안년하세요! 저는 리디아 입니다. 불닭을 좋아해요😁 Is this correct? I’m still a beginner😅

avatar Monday at 9:55 pm

Hi Leslie,

You’re very welcome! Please let us know if you have any inquiries.


avatar Monday at 5:56 pm

Hi Tana,

Thanks for posting–and sorry to hear that there may have been a misunderstanding with your friends. Maybe you could tell them the next time you meet up that you actually love Korean, but you are not very good at it?
You could say:

사실 한국어를 너무 좋아해요. 그런데 잘 하지 못해요. 그래도 한국어로 말하고 싶으니 도와줄래요? (I actually really like the Korean language. But I’m not very good at it. But I still would like to talk in Korean, would you help me out?)

As for what you wrote, it would be:

한국어를 너무 좋아해요, 그래만 저 한국말로 안좋아는 말해요.
–>한국어를 너무 좋아해요. 그런데 잘 하지 못해요.

Actually, polite and formal are the same (you would use the polite suffix ‘yo’ (informal polite), or ‘imnida’ (very formal). You would not use the honorific suffix ’ssi’ to someone your senior/older, but you would use it when addressing someone around your age/younger when speaking politely to them. For your seniors/people older, you would add ‘님(nim)’ after their rank/position, or just address them using the formal suffix ‘~입니다’. You would use ‘요(yo)’ in a less formal environment (but when you still want to be polite). Having said that, in the order of politeness, (highest to lowest) you would use:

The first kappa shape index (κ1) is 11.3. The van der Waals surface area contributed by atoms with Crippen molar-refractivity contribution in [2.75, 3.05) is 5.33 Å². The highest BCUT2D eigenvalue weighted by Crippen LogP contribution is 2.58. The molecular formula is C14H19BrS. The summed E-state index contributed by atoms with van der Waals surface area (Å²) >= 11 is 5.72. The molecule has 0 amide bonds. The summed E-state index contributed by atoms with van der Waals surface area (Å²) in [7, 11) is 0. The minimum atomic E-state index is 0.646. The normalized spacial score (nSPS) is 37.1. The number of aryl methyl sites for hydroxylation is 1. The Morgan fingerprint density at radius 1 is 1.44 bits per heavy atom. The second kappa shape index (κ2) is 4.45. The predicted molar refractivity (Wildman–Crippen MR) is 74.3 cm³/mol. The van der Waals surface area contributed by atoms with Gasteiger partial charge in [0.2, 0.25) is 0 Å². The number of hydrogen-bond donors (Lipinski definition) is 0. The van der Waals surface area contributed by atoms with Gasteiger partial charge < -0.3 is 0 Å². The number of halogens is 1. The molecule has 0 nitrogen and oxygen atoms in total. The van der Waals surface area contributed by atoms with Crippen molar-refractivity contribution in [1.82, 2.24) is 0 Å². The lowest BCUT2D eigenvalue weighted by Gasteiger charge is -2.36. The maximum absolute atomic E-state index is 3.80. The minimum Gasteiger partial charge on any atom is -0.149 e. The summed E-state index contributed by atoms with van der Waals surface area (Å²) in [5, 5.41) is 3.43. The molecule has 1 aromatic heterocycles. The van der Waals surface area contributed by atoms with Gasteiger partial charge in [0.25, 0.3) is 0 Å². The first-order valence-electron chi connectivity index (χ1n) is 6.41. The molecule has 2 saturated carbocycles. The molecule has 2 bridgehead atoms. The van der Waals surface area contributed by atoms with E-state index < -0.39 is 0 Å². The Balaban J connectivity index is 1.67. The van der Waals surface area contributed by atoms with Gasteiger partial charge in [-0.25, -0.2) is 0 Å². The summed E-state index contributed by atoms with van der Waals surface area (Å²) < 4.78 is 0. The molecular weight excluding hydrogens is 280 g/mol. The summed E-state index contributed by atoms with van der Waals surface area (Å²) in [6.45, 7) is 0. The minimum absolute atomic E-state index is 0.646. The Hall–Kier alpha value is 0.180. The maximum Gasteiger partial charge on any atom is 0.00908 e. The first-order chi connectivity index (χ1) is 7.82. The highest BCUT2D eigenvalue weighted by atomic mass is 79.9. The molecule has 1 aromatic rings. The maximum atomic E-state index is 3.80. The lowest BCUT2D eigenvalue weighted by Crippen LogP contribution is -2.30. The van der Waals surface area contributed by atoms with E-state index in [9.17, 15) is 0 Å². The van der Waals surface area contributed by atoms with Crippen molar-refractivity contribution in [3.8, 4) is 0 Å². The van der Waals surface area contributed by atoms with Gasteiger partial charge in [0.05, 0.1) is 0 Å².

~입니다 –>제 이름은 타나입니다.
~요 –>제 이름은 타나예요.
informal speech. –>내 이름은 타나야.

Hope this was of help!

Hello Racquel,

You’re very welcome! 😄 Please let us know if you have any other inquiries!


avatar Leslie T. Rendon Monday at 12:23 pm


avatar Racquel Sunday at 4:54 pm

감사합니다 Lyn! 😃